About Lea's Foundation

In 1998, Lea Michele Economos, a young woman who died of leukemia at the age of 28, made a dying wish to her parents that others would not face the hardships she encountered by finding a cure for this disease. Her family started this charity to carry on that wish. Today, Lea’s Foundation takes an active role in finding a cure for leukemia, lymphoma, Hodgkin’s lymphoma and myeloma and to better the lives of people living with these diseases. At the UCONN Health Center, the Lea’s Foundation Center for Hematologic Disorders sponsors research in this field. A new program covers the cost of bone-marrow testing to help recruit life-saving transplants for patients. Also, annual scholarships are given to children with leukemia who are planning to attend nursery school. For more information on other projects carried out by Lea’s Foundation, please visit their website at www.LeasFoundation.org.

Tuesday, July 15, 2014

Day 27 - West Thumb, WY to Bridge Bay, WY (21 miles)

While it was the Virginia Boy Scout troop that kept us awake with their wolf howl imitations, it was the Minnesota troop that woke us up with excited conversation about their upcoming rafting trip. Justin had tipped us off that many of these lodges have all you can eat breakfast buffets. Medical students love food, so medical students who are constantly biking have ridiculous appetites. Sure enough this lodge had a buffet, and we sure got ours money worth of food. By the time we finished, our table had 4 full size plates and 2 smaller plates that had been  eaten clean.
Back at our site, we packed up and planned to head a few miles to West Thumb in order to hitch rides out to Old Faithful.  Believing our park map that there'd be a visitor center at West Thumb, we were disappointed to only find a gift shop. The man at the gift shop and a Ranger both told us there were no official rides out to Old Faithful. Mulling over our options we walked the trail loops along the geysers basins at West Thumb. These basins were quite interesting, some with bright colors and others with incredible depths. A few were even located directly in Lake Yellowstone and previously were used to roast caught trout while they were still on the fishing pole.

Four more times for good measure: with  no buses/vans to shuttle us out to Old Faithful, and not keen on hitchhiking, the chances of seeing the famous geyser were diminishing. The man working at the gift shop was sympathetic to our cause and let us store our gear in the shop's storeroom. Unburdened by our gear we set off towards Old Faithful. Jonathan's knees started acting up and it became clear that seeing the geyser could seriously jeopardize his ability to continue our trip eastward. He decided to head on to our campsite at Bridge Bay while I continued to Old Faithful. This meant a 35 mile round-trip for me, and four more crossings of the Continental Divide. With no gear I made good time but still managed to pick up a shard of glass in my rear tire, just 1 mile from the geyser. Scattered thunderstorms had been threatening all afternoon, and finally as I waited for Old Faithful to erupt, it began pouring with many lighting strikes. Finally the rain let up, just in time to flock to the geyser boardwalk and wait the final 10 minutes until the predicted eruption. Right on cue, the geyser's gurgling switched to a growing spout that lasted over a minute. Following the eruption I raced back to West Thumb (needing to get back before 5pm when the gift shop would close). I took in Kepler Cascades and discovered Isa Lake. At the top of one of the Divide closest to Old Faithful, sits Isa Lake. From one end drains a creek into the Snake River and to the Pacific. From the other end drains a creek into the Missouri River and eventually into the Gulf of Mexico.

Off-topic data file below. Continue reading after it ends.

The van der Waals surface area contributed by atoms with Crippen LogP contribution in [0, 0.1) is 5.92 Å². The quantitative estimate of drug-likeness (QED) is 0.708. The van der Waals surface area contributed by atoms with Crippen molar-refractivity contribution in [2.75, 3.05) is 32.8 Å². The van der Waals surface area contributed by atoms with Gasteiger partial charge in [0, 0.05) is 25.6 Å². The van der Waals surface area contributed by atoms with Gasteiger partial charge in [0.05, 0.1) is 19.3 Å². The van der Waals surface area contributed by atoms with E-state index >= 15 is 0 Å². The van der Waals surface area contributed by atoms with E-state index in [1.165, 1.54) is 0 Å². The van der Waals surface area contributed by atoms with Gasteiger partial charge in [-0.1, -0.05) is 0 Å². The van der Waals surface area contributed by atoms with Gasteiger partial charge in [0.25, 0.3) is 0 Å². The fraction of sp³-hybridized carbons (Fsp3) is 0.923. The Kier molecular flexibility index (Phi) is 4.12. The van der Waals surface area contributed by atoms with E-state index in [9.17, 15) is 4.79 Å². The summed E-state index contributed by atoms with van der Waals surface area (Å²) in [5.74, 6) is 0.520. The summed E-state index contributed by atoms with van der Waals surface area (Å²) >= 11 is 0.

Back to West Thumb, I grabbed my gear and followed the 18 miles along Yellowstone Lake that Jonathan had already covered. The lake was beautiful with mountains surrounding its shores. Jonathan once again won the wildlife lottery. As he rode, an elk walked up to inspect him, before calmly eating some grass only a dozen feet away from him. 

Quite the photographic opportunity. The route along the lake was mainly flat with only some occasional manageable hills. Rendezvousing at the campground we met Daniel. He is riding from Seattle to Boston and is the first rider we've met who is transversing the country like we are.
We headed to a nearby lodge for dinner (our first meal since our massive breakfasts). Finishing up, we saw our first bison walk right across the driveway and front lawn of the lodge. Excited that we had finally seen the iconic Yellowstone animal, we grabbed our bikes to head back to the campsite. Walking along the sidewalk, we had to quickly reverse our direction as another bison was headed directly at us.
Back at camp we made plans for Daniel to ride to Cody with us tomorrow morning. We also met a couple with a young girl who were riding from New York to Portland. We went from zero bison and zero trans-America riders in the morning to having seen/met two groups of each by the time we went to bed.

Photos by Jonathan Kobles 

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